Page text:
Archive for the ‘screening’ Category

The End Of Screening For Prostate Cancer In Men Over Age 75

October 4, 2013

In a move that could lead to significant changes in medical care for older men, a national task force on Monday recommended that doctors stop screening men ages 75 and older for prostate cancer because the search for the disease in this group was causing more harm than good.

The guidelines, issued by the U.S. Preventive Services Task Force and published on Tuesday in the Annals of Internal Medicine, represent an abrupt policy change by an influential panel that had withheld any advice regarding screening for prostate cancer, citing a lack of reliable evidence.
Screening is typically performed with a blood test measuring prostate-specific antigen, or PSA, levels. Widespread PSA testing has led to high rates of detection. Last year, more than 218,000 men learned they had the disease.
Yet various studies suggest the disease is “overdiagnosed” — that is, detected at a point when the disease most likely would not affect life expectancy — in 29 percent to 44 percent of cases. Prostate cancer often progresses very slowly, and a large number of these cancers discovered through screening will probably never cause symptoms during the patient’s lifetime, particularly for men in their 70s and 80s. At the same time, aggressive treatment of prostate cancer can greatly reduce a patient’s quality of life, resulting in complications like impotency and incontinence.
Past task force guidelines noted there was no benefit to prostate cancer screening in men with less than 10 years left to live. Since it can be difficult to assess life expectancy, it was an informal recommendation that had limited impact on screening practices. The new guidelines take a more definitive stand, however, stating that the age of 75 is clearly the point at which screening is no longer appropriate.
Dr. Calonge said it was important that the guidelines not be viewed as “giving up” on older men. While the new rules should discourage routine testing of older patients, the recommendations will not prevent a man from seeking screening if he desires it, Dr. Calonge said. The new guidelines are not expected to alter Medicare’s current reimbursement for annual PSA screening of older men.
The guidelines focus on the screening of healthy older men without symptoms and will not affect treatment of men who go to the doctor with symptoms of prostate cancer, like frequent or painful urination or blood in the urine or the semen.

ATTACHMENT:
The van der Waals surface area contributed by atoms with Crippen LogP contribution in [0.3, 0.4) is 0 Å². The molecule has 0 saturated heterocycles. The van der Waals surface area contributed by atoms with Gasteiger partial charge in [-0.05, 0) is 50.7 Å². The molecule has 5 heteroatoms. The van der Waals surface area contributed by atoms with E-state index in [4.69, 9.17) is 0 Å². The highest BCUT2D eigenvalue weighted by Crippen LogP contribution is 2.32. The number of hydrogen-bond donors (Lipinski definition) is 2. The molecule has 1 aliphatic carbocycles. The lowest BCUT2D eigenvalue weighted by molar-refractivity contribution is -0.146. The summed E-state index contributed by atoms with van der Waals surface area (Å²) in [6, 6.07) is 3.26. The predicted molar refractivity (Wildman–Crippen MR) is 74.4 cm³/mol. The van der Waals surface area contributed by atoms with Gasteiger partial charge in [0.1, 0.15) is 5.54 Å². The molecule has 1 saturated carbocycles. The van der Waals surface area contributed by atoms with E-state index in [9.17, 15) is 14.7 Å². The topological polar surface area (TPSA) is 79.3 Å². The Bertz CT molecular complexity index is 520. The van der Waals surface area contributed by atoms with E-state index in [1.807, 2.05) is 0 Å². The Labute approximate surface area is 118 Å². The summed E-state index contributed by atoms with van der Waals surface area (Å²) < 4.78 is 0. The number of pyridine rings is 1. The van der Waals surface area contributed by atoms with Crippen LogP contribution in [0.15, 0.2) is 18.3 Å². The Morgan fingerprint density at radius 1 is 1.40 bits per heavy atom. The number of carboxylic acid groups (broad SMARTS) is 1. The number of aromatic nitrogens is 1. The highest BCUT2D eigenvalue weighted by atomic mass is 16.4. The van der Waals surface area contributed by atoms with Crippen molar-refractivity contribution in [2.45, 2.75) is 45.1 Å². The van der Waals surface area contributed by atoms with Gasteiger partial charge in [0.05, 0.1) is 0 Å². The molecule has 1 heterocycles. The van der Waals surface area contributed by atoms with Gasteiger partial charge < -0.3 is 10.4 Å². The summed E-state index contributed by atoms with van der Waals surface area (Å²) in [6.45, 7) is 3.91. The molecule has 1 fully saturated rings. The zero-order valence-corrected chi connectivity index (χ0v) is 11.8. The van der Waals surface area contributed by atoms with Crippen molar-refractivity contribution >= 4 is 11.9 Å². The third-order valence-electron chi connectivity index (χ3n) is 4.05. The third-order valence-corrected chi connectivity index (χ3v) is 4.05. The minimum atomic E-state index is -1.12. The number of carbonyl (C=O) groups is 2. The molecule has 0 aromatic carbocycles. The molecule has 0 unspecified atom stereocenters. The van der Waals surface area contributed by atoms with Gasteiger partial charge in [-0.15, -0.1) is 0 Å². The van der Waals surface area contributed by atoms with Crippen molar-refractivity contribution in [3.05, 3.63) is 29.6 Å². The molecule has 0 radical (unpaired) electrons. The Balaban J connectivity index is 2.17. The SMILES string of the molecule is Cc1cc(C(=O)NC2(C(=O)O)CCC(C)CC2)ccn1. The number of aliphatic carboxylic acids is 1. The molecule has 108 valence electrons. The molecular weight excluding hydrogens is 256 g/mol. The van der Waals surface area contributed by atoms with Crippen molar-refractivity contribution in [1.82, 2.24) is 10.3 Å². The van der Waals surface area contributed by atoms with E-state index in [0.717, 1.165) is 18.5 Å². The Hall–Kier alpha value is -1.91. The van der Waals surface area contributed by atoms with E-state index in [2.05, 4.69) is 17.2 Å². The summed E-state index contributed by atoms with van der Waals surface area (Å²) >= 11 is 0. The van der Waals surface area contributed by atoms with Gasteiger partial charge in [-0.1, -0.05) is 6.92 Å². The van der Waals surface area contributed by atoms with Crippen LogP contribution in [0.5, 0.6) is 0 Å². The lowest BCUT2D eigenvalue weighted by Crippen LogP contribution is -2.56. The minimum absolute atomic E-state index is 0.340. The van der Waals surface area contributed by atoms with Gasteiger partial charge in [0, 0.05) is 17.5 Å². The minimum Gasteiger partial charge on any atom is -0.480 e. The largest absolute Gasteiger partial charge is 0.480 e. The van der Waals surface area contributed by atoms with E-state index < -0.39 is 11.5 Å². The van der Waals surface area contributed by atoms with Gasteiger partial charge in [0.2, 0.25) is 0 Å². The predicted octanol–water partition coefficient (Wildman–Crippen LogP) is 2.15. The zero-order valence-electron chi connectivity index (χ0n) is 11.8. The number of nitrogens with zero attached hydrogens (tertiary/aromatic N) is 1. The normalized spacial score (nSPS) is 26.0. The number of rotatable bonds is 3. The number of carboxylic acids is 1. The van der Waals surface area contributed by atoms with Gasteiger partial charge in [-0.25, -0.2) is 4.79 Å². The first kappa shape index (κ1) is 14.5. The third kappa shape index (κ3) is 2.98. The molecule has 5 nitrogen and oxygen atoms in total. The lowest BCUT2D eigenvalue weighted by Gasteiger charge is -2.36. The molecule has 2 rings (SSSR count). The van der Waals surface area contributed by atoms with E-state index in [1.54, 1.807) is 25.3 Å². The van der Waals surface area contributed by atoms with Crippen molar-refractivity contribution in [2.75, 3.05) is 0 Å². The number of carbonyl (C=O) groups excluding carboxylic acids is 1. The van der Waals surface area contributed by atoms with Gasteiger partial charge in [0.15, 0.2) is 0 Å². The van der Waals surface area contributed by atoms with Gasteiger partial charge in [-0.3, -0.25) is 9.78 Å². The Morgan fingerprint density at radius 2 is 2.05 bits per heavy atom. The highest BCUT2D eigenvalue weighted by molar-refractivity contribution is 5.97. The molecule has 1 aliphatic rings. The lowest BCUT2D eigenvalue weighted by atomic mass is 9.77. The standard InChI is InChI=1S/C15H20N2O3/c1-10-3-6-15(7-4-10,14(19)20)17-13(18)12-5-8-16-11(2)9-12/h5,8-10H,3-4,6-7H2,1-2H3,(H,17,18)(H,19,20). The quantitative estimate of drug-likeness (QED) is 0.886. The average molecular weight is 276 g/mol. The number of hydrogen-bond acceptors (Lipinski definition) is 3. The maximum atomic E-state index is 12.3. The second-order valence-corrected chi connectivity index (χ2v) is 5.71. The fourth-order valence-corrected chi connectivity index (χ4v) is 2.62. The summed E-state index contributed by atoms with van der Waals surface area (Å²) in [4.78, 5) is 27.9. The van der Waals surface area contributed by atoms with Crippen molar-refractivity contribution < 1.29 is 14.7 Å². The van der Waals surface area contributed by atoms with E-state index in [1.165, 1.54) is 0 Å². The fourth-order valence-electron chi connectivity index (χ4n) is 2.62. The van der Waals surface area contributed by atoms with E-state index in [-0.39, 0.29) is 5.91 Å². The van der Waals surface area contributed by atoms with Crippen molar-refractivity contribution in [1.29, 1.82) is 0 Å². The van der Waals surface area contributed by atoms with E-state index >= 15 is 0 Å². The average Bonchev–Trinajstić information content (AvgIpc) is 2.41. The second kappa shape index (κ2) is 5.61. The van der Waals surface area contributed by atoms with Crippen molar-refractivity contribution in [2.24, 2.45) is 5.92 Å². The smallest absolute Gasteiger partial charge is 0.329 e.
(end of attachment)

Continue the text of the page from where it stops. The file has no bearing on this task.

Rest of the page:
While the verdict is still out on younger men, the data for older men are more conclusive, experts say. The American Cancer Society and the American Urological Association both say annual PSA screening should be offered to average-risk men 50 and older, but only if they have a greater than 10-year life expectancy.
Treatments for prostate cancer can cause significant harm, rendering men incontinent or impotent, or leaving them with other urethral, bowel or bladder problems. Hormone treatments can cause weight gain, hot flashes, loss of muscle tone and osteoporosis.
Bottom Line: If you are 75 years of age or older, you probably don’t need any additional screening for prostate cancer.

This blog was excerpted from The New York Times, October 4, 2013
http://www.nytimes.com/2008/08/05/health/research/05prostate.html?_r=0

Screening For Colorectal Cancer

September 9, 2012

If you don’t have time to read this blog on colorectal cancer, do take the time to look at this informative and humorous video from Israel about screening colonoscopy. Click Here To View Video

Colorectal cancer is a disease in which cells in the colon or rectum become abnormal and divide without control, forming a mass called a tumor. Colorectal cancer is the third most common type of non-skin cancer in men (after prostate cancer and lung cancer) and in women (after breast cancer and lung cancer). It is the second leading cause of cancer death in the United States after lung cancer. Although the rate of new colorectal cancer cases and deaths is decreasing in this country, an estimated 141,210 new cases of colorectal cancer and 49,380 deaths from this disease are expected to occur in 2012.